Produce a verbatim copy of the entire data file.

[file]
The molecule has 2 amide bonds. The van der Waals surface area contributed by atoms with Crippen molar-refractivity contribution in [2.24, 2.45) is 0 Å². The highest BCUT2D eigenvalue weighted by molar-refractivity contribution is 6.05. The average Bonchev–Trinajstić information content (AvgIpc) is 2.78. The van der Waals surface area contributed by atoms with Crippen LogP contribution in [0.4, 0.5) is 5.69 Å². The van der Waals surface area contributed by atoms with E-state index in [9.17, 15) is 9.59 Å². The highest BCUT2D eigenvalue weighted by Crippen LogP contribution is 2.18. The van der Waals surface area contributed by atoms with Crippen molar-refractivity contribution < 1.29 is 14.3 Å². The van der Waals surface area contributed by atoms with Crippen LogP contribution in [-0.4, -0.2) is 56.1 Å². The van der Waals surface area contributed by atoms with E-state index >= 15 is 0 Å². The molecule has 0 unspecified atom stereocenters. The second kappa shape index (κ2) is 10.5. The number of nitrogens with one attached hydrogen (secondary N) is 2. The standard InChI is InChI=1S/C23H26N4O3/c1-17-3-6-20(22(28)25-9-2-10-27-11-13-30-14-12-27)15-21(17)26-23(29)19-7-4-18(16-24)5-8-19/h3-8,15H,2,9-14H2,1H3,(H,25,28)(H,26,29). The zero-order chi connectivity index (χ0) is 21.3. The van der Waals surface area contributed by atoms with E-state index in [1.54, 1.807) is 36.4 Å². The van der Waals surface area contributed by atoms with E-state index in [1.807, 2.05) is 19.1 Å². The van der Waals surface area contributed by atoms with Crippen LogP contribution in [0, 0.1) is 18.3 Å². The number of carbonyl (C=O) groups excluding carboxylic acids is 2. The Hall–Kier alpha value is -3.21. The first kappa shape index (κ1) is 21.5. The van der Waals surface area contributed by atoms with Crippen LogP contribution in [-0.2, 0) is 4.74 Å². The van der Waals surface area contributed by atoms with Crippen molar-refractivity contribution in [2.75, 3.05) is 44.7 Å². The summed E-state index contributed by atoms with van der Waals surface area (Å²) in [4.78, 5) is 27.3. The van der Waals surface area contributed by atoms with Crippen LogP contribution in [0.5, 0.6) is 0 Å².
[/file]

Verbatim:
The molecule has 2 amide bonds. The van der Waals surface area contributed by atoms with Crippen molar-refractivity contribution in [2.24, 2.45) is 0 Å². The highest BCUT2D eigenvalue weighted by molar-refractivity contribution is 6.05. The average Bonchev–Trinajstić information content (AvgIpc) is 2.78. The van der Waals surface area contributed by atoms with Crippen LogP contribution in [0.4, 0.5) is 5.69 Å². The van der Waals surface area contributed by atoms with E-state index in [9.17, 15) is 9.59 Å². The highest BCUT2D eigenvalue weighted by Crippen LogP contribution is 2.18. The van der Waals surface area contributed by atoms with Crippen molar-refractivity contribution < 1.29 is 14.3 Å². The van der Waals surface area contributed by atoms with Crippen LogP contribution in [-0.4, -0.2) is 56.1 Å². The van der Waals surface area contributed by atoms with E-state index >= 15 is 0 Å². The molecule has 0 unspecified atom stereocenters. The second kappa shape index (κ2) is 10.5. The number of nitrogens with one attached hydrogen (secondary N) is 2. The standard InChI is InChI=1S/C23H26N4O3/c1-17-3-6-20(22(28)25-9-2-10-27-11-13-30-14-12-27)15-21(17)26-23(29)19-7-4-18(16-24)5-8-19/h3-8,15H,2,9-14H2,1H3,(H,25,28)(H,26,29). The zero-order chi connectivity index (χ0) is 21.3. The van der Waals surface area contributed by atoms with E-state index in [1.54, 1.807) is 36.4 Å². The van der Waals surface area contributed by atoms with E-state index in [1.807, 2.05) is 19.1 Å². The van der Waals surface area contributed by atoms with Crippen LogP contribution in [0, 0.1) is 18.3 Å². The number of carbonyl (C=O) groups excluding carboxylic acids is 2. The Hall–Kier alpha value is -3.21. The first kappa shape index (κ1) is 21.5. The van der Waals surface area contributed by atoms with Crippen LogP contribution in [-0.2, 0) is 4.74 Å². The van der Waals surface area contributed by atoms with Crippen molar-refractivity contribution in [2.75, 3.05) is 44.7 Å². The summed E-state index contributed by atoms with van der Waals surface area (Å²) in [4.78, 5) is 27.3. The van der Waals surface area contributed by atoms with Crippen LogP contribution in [0.5, 0.6) is 0 Å².